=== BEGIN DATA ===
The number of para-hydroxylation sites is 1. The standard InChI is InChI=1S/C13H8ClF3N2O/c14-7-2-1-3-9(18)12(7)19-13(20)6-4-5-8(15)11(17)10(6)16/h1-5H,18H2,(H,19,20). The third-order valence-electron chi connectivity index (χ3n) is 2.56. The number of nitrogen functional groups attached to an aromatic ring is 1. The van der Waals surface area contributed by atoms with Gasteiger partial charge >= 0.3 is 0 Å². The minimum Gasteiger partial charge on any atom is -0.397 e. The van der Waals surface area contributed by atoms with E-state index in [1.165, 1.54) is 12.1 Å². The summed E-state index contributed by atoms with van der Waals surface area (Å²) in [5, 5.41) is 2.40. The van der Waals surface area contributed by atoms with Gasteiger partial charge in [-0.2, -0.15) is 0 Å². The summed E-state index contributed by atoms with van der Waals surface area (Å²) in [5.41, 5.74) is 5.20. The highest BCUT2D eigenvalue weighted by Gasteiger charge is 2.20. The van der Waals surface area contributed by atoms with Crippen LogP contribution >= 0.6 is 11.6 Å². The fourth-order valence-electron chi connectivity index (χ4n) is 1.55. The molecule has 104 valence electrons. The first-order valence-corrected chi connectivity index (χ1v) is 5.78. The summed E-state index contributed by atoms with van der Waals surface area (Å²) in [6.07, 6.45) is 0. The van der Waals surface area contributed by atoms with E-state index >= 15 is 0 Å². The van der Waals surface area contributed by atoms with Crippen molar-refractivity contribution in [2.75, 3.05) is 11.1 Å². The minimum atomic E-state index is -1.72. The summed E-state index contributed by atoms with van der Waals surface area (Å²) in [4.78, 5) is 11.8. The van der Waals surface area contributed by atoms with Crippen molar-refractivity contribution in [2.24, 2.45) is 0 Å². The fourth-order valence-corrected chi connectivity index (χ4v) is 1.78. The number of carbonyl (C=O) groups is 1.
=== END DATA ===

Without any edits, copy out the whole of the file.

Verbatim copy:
The number of para-hydroxylation sites is 1. The standard InChI is InChI=1S/C13H8ClF3N2O/c14-7-2-1-3-9(18)12(7)19-13(20)6-4-5-8(15)11(17)10(6)16/h1-5H,18H2,(H,19,20). The third-order valence-electron chi connectivity index (χ3n) is 2.56. The number of nitrogen functional groups attached to an aromatic ring is 1. The van der Waals surface area contributed by atoms with Gasteiger partial charge >= 0.3 is 0 Å². The minimum Gasteiger partial charge on any atom is -0.397 e. The van der Waals surface area contributed by atoms with E-state index in [1.165, 1.54) is 12.1 Å². The summed E-state index contributed by atoms with van der Waals surface area (Å²) in [5, 5.41) is 2.40. The van der Waals surface area contributed by atoms with Gasteiger partial charge in [-0.2, -0.15) is 0 Å². The summed E-state index contributed by atoms with van der Waals surface area (Å²) in [5.41, 5.74) is 5.20. The highest BCUT2D eigenvalue weighted by Gasteiger charge is 2.20. The van der Waals surface area contributed by atoms with Crippen LogP contribution >= 0.6 is 11.6 Å². The fourth-order valence-electron chi connectivity index (χ4n) is 1.55. The molecule has 104 valence electrons. The first-order valence-corrected chi connectivity index (χ1v) is 5.78. The summed E-state index contributed by atoms with van der Waals surface area (Å²) in [6.07, 6.45) is 0. The van der Waals surface area contributed by atoms with E-state index >= 15 is 0 Å². The van der Waals surface area contributed by atoms with Crippen molar-refractivity contribution in [2.75, 3.05) is 11.1 Å². The minimum atomic E-state index is -1.72. The summed E-state index contributed by atoms with van der Waals surface area (Å²) in [4.78, 5) is 11.8. The van der Waals surface area contributed by atoms with Crippen molar-refractivity contribution in [2.24, 2.45) is 0 Å². The fourth-order valence-corrected chi connectivity index (χ4v) is 1.78. The number of carbonyl (C=O) groups is 1.